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COMMENTARY: By John Minto in Christchurch

On December 30, New Zealand’s Ministry of Foreign Affairs and Trade published a tweet condemning the forced closure of two Russian human rights groups, International Memorial and the Memorial Human Rights Centre.

The groups were shut down by the Russian Supreme Court which was enforcing strict laws relating to dealings with “foreign agents”.

In releasing the tweet, the government urged Russia to “live up to its civil and political rights commitments”.

Our government has also been speaking out against human rights abuses in China against the Uighur people, to the extent of facilitating a parliamentary motion condemning the cruel policies of the Chinese government.

Compare the criticism of Russia and China with MFAT’s reaction to Israel’s outrageous attacks on Palestinian human rights groups last October when it declared six of them to be “terrorist” organisations.

The targeted groups (Bisan, Al-Haq, Addameer, Defence for Children International-Palestine, the Union of Palestinian Women’s Committees, and the Union of Agricultural Work Committees) typically challenge human rights violations by the Palestinian Authority as well as Israel, both of which routinely detain Palestinian activists.

Israel’s “terrorist” claim against these groups was a blatant attempt to undermine some of the most effective Palestinian civil society organisations, stifle their collective voices, and cut their sources of funding.

Not a peep from MFAT
But not a peep from MFAT. No tweets, no public statements, nothing.

When our Foreign Minister is asked about these things her officials say the government is “very concerned” about developments in the Middle East and “keeping a close watch” on the situation. They say they regularly raise human rights concerns with the Israeli ambassador in meetings with officials.

Heaven only knows what goes on in those meetings but if all human rights abuses by Israel against the Palestinian people were discussed, the Israeli ambassador would be in permanent residence at MFAT.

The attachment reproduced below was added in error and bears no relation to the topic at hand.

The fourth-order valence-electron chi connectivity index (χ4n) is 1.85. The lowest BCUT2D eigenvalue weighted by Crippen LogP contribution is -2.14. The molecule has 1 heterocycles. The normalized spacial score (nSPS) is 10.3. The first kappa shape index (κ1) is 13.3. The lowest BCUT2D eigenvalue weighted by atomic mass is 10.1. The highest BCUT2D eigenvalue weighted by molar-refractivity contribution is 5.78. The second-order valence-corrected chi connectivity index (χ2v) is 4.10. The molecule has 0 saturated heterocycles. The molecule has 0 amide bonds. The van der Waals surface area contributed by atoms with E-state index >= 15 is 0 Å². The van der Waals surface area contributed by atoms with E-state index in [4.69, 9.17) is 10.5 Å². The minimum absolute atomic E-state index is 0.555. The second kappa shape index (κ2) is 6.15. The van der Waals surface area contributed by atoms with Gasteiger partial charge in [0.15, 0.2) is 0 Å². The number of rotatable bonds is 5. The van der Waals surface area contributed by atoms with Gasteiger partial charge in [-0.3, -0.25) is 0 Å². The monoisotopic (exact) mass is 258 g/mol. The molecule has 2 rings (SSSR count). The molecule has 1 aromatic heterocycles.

MFAT gives similar responses when massive human rights abuses are perpetrated against the people of West Papua by the Indonesian Army, which has occupied the territory since 1962. These are discussed behind closed doors, if they are raised at all, with Indonesian officials.

So what’s the difference that results in the Russian and Chinese governments being castigated for human rights abuses but for countries like Indonesia and Israel, there is minimal, if any, public comment?

The awful truth is that our current government has moved New Zealand closer to the US than at any time since the 1980s and MFAT calls out human rights abuses to a US agenda.

If the abuses are perpetrated by enemies of the US, such as in Russia or China, they get a full public blast but if US allies are killing unarmed people protesting the occupation of their country then it’s all hushed up.

Kept ‘in the family’
It’s kept “in the family”, behind closed doors. Martin Luther King’s comment about “the injustice of silence” applies.

Human rights abuses against Palestinians and the people of West Papua continue because countries like New Zealand have self-important ministry officials who think it’s clever to operate a public/private hierarchy of human rights abuses according to US criteria.

Aotearoa New Zealand is complicit in many ongoing human rights abuses through our silence.

Cowardice is another word that comes to mind. It’s not acceptable.

The hypocrisy of the US, and Aotearoa New Zealand’s, position on human rights was laid bare last week when Amnesty International released a 280-page report which concluded that Israel was an apartheid state. US Government officials attacked the report outright without reading it and without challenging any of the report’s substance.

MFAT hasn’t uttered a word
At a Washington press conference, a State Department official was left to try to explain why US Human Rights Reports have quoted extensively from Amnesty International regarding Ethiopia, China, Iran, Burma, Syria and Cuba but reject outright Amnesty’s report on Israel.

Needless to say, MFAT hasn’t uttered a word on the Amnesty report but is busy helping support a webinar intending to “build strategic partnerships in agriculture” with Israel through AgriTech New Zealand. This is deeply embarrassing to this country and MFAT should cancel Aotearoa New Zealand’s involvement in this webinar.

It goes without saying this country should stand against all abuses of human rights in a principled and forthright manner. This won’t happen until the current leadership of MFAT is stood down.

John Minto is a political activist and commentator, and spokesperson for Palestine Solidarity Network Aotearoa. This article was first published by the New Zealand Herald and is republished with the author’s permission.

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